Frodo brought the bowl to his lap and eventually, to Sam's relief, dipped his hand in the water, licking the drops from his fingertips. He did this a few times until something snapped deep in Frodo's mind and he lifted the rusty vessel, drinking frantically from it in gulps until it was emptied. Frodo let the bowl drop into his lap and stared at it. He resumed dipping his fingers below the empty rim, as if they would once again find it filled.

"It won't fill by wishing. We need to set it back under the stones, Mr. Frodo," Sam said, pointing behind him. "Back over there, see? It collects and then you can have another drink." This seemed to be too much for Frodo's comprehension and he made a weak sound, sliding to his side toward Sam, letting the bowl roll across the floor out of Sam's reach. But Frodo's head was close enough for Sam to touch and he lay flat on the stones at the limit of his chain to run a dirty hand over the matted mass that crowned his master's head.


Sam lay with his belly upon the stones for some time, though they hurt his ribs. It didn't matter to him anymore what his body felt, as long as Frodo was within his reach. This was the only thing that mattered anymore--keeping Frodo comforted as best he could.

When he heard Frodo pass back into sleep, Sam got up and searched the cell carefully. He began to cover every stone, every crack, with keen eyes and fingers, learning everything he could. His ears were pricked to any sound he could discern, listening for patterns that might give him clues to his advantage. He could see into the square room and the dark corridors beyond, two of them. Sometimes orc guards passed through with torches, but for the most part Sam could not see or hear any other prisoners. It seemed this dungeon was not much in use.

Slowly, he worked his way around the space as far as his wrist iron would allow. He came to a mat of straw in the far corner, not far from where Frodo had been sitting earlier, but where Sam had not yet peered. He got down and began to paw through the soiled mass with his hands, immune now to its repugnance. His fingers brushed cloth and he was amazed to draw the familiar grey weave of his Elvin cloak from the refuse. He held it in his hands, unbelieving. *How did this get here?* he wondered. *Why did they take everything else, but leave this?*

Perhaps it was with orcs as it had been with Gollum, he surmised. The cloth held some virtue that bit evil hands. Perhaps they had dropped it and kicked it aside. Sam looked about him and when he knew no creature had seen him, nor was coming down the halls, he took the cloak and walked to the end of his chain. He held it by the ends and tossed the hood out and over the fallen water bowl. The hood closed around it. Sam dragged the tin slowly as to draw no sound, until he could grasp it and set it back under the dripping stone. Then he rolled the cloak up tightly and stashed it as far back in the corner as he could reach and piled straw atop it.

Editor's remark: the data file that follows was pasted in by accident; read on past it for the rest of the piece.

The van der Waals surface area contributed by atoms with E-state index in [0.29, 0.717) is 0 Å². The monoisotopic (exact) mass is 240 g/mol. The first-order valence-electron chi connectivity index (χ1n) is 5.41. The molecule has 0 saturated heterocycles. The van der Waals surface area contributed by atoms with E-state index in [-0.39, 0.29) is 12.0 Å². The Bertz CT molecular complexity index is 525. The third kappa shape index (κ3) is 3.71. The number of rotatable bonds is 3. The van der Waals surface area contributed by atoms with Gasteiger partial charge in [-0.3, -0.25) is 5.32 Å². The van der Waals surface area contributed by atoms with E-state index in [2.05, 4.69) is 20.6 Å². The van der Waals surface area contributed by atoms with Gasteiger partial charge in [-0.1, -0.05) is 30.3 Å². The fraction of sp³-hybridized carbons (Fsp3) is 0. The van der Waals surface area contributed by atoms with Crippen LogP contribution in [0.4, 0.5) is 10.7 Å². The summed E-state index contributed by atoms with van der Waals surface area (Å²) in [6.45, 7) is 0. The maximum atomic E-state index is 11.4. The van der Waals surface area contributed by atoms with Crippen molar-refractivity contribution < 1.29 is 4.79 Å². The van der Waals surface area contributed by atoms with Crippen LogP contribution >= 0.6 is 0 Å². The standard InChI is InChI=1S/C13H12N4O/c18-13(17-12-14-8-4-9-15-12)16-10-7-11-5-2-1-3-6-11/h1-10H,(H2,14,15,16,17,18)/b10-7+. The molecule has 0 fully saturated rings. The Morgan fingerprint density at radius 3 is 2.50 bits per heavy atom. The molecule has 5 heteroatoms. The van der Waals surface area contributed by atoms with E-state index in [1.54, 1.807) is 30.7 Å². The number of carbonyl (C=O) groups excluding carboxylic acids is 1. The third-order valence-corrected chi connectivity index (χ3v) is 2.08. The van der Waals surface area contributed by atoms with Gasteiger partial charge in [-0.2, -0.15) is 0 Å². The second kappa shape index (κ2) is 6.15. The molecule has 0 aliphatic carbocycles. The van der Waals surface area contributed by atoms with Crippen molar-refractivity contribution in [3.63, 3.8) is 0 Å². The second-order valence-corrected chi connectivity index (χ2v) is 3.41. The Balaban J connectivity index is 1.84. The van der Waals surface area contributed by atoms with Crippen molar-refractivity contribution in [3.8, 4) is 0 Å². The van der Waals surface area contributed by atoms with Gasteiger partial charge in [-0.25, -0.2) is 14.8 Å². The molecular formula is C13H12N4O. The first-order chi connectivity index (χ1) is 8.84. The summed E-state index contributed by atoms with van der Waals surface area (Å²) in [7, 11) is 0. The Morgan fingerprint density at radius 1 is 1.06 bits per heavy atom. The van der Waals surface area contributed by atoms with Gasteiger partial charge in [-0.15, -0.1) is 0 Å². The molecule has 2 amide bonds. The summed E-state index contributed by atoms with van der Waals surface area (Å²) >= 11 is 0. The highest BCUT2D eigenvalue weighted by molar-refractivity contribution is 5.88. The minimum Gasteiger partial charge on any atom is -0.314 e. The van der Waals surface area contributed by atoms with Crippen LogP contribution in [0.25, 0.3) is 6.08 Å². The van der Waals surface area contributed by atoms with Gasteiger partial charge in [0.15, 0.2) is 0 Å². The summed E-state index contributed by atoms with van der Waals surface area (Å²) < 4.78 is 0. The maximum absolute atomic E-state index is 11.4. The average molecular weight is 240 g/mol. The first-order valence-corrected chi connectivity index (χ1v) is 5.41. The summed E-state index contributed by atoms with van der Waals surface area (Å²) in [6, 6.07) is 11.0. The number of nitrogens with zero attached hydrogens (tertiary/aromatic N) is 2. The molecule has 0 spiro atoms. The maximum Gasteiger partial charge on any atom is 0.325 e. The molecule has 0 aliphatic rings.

The cell revealed no other clues and Sam was becoming dizzy again from the mere act of standing. He sat heavily on the floor, as close to Frodo as he could, and held a conversation with himself: *Well, you've got water now, Sam Gamgee, so there's that. But what of food? You've not eaten a bite in days or more and that will be doing you no good much longer. Strength is what you'll need if you're to get the both of you out of this. Mr. Frodo's not all here and won't be much help, so if offerings come, best you take the lot of it and leave him but a bite. It'll break your heart in two, but a broken heart won't stop you from laying your hands about an orc's throat.*

And so it was settled. Food did come later that evening, or day, delivered by a short dull-eyed orc, slipped without fuss or mockery through the bars. Sam reached against his restraint for the shallow pan of gruel. He slurped it up as best he could, leaving but a swallow for Frodo, whom he could not rouse either way. He set the pan near the wall, and lying stretched on the stones, reached out to wind a few fingers into Frodo's hair and went to sleep.


Sam woke sometime later to find himself covered by soft cloth. He opened his eyes. Frodo sat crouched before him and the Elvin cloak slipped off Sam's shoulders as he sat up. He grabbed it quickly and wound it into a bundle. Crawling past Frodo, he hid it again in the straw. Frodo looked saddened and stared at the floor, but he was near enough to Sam now to touch. Sam took him in his arms and held him close. Frodo merely sighed and rested his head against Sam's shoulder.

"Oh, Frodo," Sam whispered. "Not that I don't appreciate your kindness, but we'd best leave that cloak hidden. I've got a plan how I might use it to get us free, but it won't work if they know about it. Come now, Mr. Frodo. Try a little food."

Sam led Frodo to the pan. To his dismay, it was crawling with small black worms. He picked them out one by one until the swill was clear and raised the pan to Frodo's lips. He managed to coax his master into taking a few swallows, but no more. Hunger seemed to be a need Frodo no longer responded to. Thirst was, however. Sam could see that Frodo had drunk from the bowl while he slept and set it back under the drip stone as well. This heartened Sam, but made him feel no less urgent about taking the much needed risk to get them free and soon.